Then Mixon became the first non-quarterback in four Super Bowls to throw a touchdown (Eagles tight end Trey Burton courtesy of the Philly Special) when he took a pitch wide, ran, then straightened and lofted a ball over safety Nick Scott when he came up on the run and Higgins had a six-yard touchdown catch. Higgins had three catches for 25 yard in the half that included a nifty 14-yard YAC.

Their only penalty of the half hurt them. It came after free safety Jessie Bates III made an end zone interception on a third-and-long, but Vernon Hargreaves III, who was inactive, came off the bench to celebrate. It left Burrow with the ball at the 10 instead of the 20 with three timeouts at the two-minute warning.

In all three playoff games the Bengals had scored in the final two minutes of the half. But they couldn't get anything going. On one snap, Miller and Donald chased him into an incompletion and the the first sack the Rams got was a coverage sack for Floyd with about a minute left in the half.

The Rams got the ball in good field position, but on third-and-one Lions quarterback Matt Stafford took a deep shot to wide receiver Van Jefferson and Awuzie was draped all over him. Stafford played OK, but not good enough to become the 32nd quarterback to be Super Bowl MVP. He had three touchdowns and he survived Odell Beckham Jr.'s devastating knee injury in the second quarter. But he also threw two picks and completed just 26 of 40 passes for 283 yards.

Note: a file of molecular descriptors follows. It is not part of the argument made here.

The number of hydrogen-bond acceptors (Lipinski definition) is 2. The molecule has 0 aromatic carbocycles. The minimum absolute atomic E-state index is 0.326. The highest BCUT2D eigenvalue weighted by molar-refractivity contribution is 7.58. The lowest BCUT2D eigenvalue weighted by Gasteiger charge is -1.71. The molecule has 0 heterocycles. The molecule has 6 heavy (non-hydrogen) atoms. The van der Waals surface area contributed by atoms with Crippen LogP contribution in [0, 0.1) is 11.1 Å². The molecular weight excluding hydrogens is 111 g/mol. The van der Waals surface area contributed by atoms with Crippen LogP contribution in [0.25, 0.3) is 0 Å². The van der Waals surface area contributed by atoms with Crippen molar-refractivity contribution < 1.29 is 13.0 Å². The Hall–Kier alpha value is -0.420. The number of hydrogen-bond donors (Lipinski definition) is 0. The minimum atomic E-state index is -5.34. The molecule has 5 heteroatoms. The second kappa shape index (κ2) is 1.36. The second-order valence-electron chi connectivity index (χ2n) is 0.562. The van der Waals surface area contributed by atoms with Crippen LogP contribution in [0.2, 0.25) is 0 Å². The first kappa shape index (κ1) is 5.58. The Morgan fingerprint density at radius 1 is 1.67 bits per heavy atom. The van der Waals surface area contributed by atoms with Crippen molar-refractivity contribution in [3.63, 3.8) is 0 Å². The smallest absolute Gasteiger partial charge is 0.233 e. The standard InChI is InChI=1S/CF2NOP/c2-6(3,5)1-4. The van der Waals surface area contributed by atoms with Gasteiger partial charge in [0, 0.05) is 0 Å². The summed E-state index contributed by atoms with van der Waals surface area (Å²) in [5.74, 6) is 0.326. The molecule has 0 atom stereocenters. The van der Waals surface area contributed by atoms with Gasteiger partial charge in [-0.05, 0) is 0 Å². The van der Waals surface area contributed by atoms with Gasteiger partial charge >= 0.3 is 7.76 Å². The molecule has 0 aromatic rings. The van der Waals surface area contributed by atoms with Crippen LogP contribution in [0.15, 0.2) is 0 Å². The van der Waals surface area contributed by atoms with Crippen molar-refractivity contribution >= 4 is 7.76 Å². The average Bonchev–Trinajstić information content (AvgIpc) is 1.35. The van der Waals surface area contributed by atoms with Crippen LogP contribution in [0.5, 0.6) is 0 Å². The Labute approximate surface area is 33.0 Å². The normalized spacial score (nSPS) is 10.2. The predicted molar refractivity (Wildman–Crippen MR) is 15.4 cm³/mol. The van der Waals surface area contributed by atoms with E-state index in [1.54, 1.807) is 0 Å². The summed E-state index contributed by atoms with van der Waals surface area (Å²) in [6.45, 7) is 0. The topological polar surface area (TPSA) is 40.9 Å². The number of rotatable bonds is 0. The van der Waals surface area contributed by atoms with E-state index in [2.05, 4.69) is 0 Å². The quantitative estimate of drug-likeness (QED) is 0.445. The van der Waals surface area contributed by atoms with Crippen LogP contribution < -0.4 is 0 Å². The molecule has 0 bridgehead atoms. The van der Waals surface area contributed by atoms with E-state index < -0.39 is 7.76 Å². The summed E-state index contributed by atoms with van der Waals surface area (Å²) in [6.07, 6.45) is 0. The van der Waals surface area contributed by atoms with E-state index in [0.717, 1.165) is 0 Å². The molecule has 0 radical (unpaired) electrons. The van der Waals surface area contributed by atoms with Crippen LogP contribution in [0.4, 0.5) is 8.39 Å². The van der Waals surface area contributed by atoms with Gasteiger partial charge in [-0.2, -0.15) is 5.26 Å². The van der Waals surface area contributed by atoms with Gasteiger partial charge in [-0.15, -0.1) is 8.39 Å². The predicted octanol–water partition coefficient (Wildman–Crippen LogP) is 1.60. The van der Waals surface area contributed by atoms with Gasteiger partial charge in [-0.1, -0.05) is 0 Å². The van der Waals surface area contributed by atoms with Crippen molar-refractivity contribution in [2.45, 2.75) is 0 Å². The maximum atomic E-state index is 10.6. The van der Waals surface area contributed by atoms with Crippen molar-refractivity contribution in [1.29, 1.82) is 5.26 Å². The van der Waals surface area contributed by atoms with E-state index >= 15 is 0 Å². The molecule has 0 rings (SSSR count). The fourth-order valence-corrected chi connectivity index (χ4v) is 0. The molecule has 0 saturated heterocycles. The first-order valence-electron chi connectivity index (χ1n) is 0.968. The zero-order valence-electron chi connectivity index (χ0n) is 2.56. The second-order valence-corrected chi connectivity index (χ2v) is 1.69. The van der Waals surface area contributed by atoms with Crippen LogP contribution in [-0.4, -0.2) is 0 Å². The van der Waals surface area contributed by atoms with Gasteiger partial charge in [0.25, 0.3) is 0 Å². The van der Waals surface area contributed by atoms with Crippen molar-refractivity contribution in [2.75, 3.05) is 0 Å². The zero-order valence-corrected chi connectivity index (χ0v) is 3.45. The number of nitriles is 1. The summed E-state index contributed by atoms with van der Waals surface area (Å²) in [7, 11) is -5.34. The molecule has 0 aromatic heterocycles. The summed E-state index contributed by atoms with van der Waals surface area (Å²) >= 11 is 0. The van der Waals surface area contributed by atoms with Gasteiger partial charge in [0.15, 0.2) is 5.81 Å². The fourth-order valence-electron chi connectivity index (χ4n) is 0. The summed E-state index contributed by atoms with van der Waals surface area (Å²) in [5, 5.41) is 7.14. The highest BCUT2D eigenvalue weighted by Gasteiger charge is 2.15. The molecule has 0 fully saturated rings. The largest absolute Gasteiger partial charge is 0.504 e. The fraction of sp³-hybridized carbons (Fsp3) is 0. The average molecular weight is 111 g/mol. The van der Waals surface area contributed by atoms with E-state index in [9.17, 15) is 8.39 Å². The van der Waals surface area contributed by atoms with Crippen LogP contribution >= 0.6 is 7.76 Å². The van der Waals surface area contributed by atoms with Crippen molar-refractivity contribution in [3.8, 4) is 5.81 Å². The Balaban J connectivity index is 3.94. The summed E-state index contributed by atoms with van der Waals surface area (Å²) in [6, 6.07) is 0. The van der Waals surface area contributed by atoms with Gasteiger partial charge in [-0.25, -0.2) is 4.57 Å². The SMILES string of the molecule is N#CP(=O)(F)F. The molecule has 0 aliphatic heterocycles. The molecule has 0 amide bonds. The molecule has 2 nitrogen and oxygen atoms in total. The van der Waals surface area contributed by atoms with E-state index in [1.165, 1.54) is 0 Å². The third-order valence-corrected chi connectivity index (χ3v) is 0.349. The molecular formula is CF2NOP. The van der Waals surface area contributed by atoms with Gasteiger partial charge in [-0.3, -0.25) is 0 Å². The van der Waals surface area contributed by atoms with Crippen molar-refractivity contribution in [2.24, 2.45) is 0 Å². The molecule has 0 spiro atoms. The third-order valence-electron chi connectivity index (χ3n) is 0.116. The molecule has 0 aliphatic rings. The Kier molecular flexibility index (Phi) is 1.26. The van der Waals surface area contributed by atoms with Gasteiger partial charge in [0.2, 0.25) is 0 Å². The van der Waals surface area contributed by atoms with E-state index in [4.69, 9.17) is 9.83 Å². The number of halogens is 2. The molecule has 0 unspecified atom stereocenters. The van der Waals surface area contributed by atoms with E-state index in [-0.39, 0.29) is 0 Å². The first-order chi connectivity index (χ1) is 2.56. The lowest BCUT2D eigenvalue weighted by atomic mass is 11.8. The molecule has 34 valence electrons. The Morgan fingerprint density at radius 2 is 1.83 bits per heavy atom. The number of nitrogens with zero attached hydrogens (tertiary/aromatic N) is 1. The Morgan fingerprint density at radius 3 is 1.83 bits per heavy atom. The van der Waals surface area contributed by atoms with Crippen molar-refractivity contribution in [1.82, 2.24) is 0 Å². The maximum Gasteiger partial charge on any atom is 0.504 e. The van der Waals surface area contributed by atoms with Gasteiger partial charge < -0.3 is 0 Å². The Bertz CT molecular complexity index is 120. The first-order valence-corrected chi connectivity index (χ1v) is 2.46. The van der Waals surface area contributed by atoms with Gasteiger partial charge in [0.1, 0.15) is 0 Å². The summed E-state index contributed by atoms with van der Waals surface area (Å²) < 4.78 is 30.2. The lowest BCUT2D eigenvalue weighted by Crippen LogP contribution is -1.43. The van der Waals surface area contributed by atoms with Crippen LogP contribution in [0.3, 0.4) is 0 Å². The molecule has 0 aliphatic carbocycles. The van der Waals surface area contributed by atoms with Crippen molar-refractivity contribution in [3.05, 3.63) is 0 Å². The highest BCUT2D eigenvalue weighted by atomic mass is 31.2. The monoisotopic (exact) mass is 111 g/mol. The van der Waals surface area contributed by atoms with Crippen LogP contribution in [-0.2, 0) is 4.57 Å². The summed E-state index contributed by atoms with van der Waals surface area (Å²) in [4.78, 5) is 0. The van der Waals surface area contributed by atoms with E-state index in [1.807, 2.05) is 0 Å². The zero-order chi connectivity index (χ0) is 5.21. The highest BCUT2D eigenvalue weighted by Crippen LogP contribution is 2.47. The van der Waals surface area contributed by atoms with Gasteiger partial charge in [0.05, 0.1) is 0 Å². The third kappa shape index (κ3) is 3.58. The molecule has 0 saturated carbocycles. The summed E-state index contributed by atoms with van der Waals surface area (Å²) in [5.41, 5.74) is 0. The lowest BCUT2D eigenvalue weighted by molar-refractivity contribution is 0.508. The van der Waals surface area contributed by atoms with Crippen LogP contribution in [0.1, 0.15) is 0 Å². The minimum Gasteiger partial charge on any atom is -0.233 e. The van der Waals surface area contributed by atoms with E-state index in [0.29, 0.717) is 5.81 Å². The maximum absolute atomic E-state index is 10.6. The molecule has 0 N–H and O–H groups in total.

The lethargic Bengals offense got a spark from, who else? Burrow to Chase. Chase got by Pro Bowl cornerback Jalen Ramsey, something you don't usually see, and Chase responded with a catch you don't usually see, a diving one-handed catch for a 46-yard play.

After the big play, the Bengals were snugly in the red zone at the Rams. But Burrow threw three straight incompletions and McPherson went 13-for-13 on a 29-yard field goal to cut the lead to 7-3.

View the best game action photos as the Bengals faced the Los Angeles Rams in Super Bowl LVI.

The passing game just didn't click all day. Miller leaped over left tackle Jonah Williams to knock down the first down pass. On second down, Burrow went to Mixon in the flat, but there was nothing there. And on third down, with Ramsey on Higgins and not getting much room. The ball was a tad behind Higgins and broken up.

Bengals edge Trey Hendrickson blew up the first series of the game with a sack when Rams running back Cam Akers knocked left tackle Andrew Whitworth off the block on second down and on third down tackle B.J. Hill hauled down Akers for nothing to complete a dominant first defensive series. It was a harbinger of the defense's effort the rest of the way, but the offense couldn't get to the magic 24 points.

It seems like for the first time this postseason the Bengals didn't play complementary ball on the Super Bowl's opening sequence. The offense faltered despite terrific field position at their own 42. But head coach Zac Taylor opted to go for it on fourth-and-one at midfield, they didn't get it and the Rams cashed for the game's first touchdown.

The Bengals couldn't get three yards on three snaps after Burrow hit Boyd slanting underneath for seven yards on first down. On second down Mixon barely got two up the middle and backup running back Samaje Perine got nothing in the same place on third down. Then on fourth-and one, Burrow spread them out and it looked like he had Higgins open on the right sideline, but he went back to the middle where Chase was bracketed and the ball was defended by inside linebacker Ernest Jones.